The WCA appreciates and understands the value of wild and natural places and endeavors to promote their preservation by being involved in environmental issues relevant to wilderness canoeing.
Possible Amendments to the Navigable Waters Protection Act
The Canadian Federal Government is considering revising the Navigable Waters Protection Act. The concern that many canoeists have is that some waterways might have their status changed and would no longer be protected from development.
View the following links for details:
The Disappearing Canoeing Country
"Scenario 1: After spending several days paddling, portaging and working hard to get way back into what you thought was a remote area, around the bend comes a motor boat with tourists gawking at you, as if you were from outer space. “How did you get in here?” they ask.
Scenario 2: After a hard day of running whitewater, portaging, and lining, you are relaxing at a great campsite with the lake glass calm, taking it all in and remarking on the skill levels it took to get here under your own power. Suddenly you hear the drone, and then the motor boat zooms right by your campsite, uncomfortably close. The wake crashes in on the shoreline, and you have to run down to pull up the canoe that was quietly resting on the beach. The fishermen in the boat barely look at you.
Scenario 3: Way back in what you thought was wilderness, you find boat caches at a portage around some rapids no motor boat could ever run. The motor boats with the fly-in fishermen don’t have to run it, and it is no longer a barrier to motorized navigation, because they now have boats at either end. They just portage the motors and gas. There will be motor boats and people along your entire route, who don’t know and don’t care how self-propelled travel works.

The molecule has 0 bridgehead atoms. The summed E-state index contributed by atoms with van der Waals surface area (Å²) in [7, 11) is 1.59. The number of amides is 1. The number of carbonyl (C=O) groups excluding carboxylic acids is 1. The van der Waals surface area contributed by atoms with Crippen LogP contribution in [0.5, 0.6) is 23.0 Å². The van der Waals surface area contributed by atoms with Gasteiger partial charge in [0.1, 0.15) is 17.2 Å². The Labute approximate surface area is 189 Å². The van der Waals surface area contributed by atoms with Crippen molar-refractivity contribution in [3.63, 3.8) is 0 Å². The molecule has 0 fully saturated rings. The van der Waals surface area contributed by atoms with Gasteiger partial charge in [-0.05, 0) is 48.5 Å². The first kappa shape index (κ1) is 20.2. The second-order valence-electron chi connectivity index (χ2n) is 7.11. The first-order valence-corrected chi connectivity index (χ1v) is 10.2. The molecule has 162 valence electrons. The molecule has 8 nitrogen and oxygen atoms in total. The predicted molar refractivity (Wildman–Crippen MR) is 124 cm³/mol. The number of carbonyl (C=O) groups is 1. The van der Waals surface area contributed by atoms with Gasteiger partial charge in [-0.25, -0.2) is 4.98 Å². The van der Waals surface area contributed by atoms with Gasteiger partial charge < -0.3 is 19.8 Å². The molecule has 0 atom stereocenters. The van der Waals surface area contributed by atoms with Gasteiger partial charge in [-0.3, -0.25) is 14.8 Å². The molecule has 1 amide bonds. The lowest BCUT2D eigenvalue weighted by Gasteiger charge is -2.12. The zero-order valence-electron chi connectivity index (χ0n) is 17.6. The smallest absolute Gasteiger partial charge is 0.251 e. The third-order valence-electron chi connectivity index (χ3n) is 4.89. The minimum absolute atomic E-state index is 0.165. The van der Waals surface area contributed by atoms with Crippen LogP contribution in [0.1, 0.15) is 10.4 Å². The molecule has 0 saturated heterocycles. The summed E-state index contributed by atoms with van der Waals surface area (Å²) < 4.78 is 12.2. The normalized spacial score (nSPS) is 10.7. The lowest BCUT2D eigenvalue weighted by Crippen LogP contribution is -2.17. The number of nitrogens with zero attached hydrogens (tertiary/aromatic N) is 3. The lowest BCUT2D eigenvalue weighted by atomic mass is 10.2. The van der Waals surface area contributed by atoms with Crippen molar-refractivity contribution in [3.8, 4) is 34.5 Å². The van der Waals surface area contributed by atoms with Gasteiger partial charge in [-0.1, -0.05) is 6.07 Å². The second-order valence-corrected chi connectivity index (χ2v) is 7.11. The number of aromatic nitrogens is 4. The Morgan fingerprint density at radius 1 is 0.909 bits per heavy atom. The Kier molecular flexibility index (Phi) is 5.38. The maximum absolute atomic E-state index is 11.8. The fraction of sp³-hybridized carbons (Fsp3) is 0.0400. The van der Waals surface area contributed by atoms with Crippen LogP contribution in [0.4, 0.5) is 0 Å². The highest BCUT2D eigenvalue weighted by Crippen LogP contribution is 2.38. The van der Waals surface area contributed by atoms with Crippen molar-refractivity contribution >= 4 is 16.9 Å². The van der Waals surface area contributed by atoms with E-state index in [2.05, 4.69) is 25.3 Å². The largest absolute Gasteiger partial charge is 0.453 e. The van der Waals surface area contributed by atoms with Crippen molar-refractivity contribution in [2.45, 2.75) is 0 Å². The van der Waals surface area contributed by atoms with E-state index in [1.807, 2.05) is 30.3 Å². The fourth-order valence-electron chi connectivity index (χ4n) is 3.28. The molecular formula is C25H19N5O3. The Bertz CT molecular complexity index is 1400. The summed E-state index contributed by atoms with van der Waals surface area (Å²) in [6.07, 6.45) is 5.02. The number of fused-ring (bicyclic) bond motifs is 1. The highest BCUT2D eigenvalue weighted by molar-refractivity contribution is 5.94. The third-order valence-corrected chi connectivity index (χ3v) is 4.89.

Scenario 4: It is late in the day and a thunderstorm is coming as your group searches for a campsite. You spy a potential campsite and paddle quickly towards it as the skies darken and the wind picks up. When you land, you are dismayed to find mounds of garbage strewn about the place. You find fish remains all over the site, from a party of slob anglers who used this site for their fish cleaning and shore lunch. The fire pit is massive enough to smelt iron, and you note the lack of firewood around the site. To make matters worse, a few feet from the edge of the only flat tent sites is an open latrine emanating the stink of human waste.
Scenario 5: After several days of paddling and portaging into an area that the topo maps showed as uninhabited, you are exhilarated by the wildness of beautiful Shield country, complete with lots of bare rock, lichens, jack pine, and black spruce. As you round the bend there it is—the “remote” tourism lodge with its fleet of motor boats pulled up on the shore. The lodge’s outhouses are perched on the shallowest of soils, and you wonder when the water will be permanently contaminated with coliform bacteria. You wonder if drinking water directly from the lake is still OK, like it always used to be.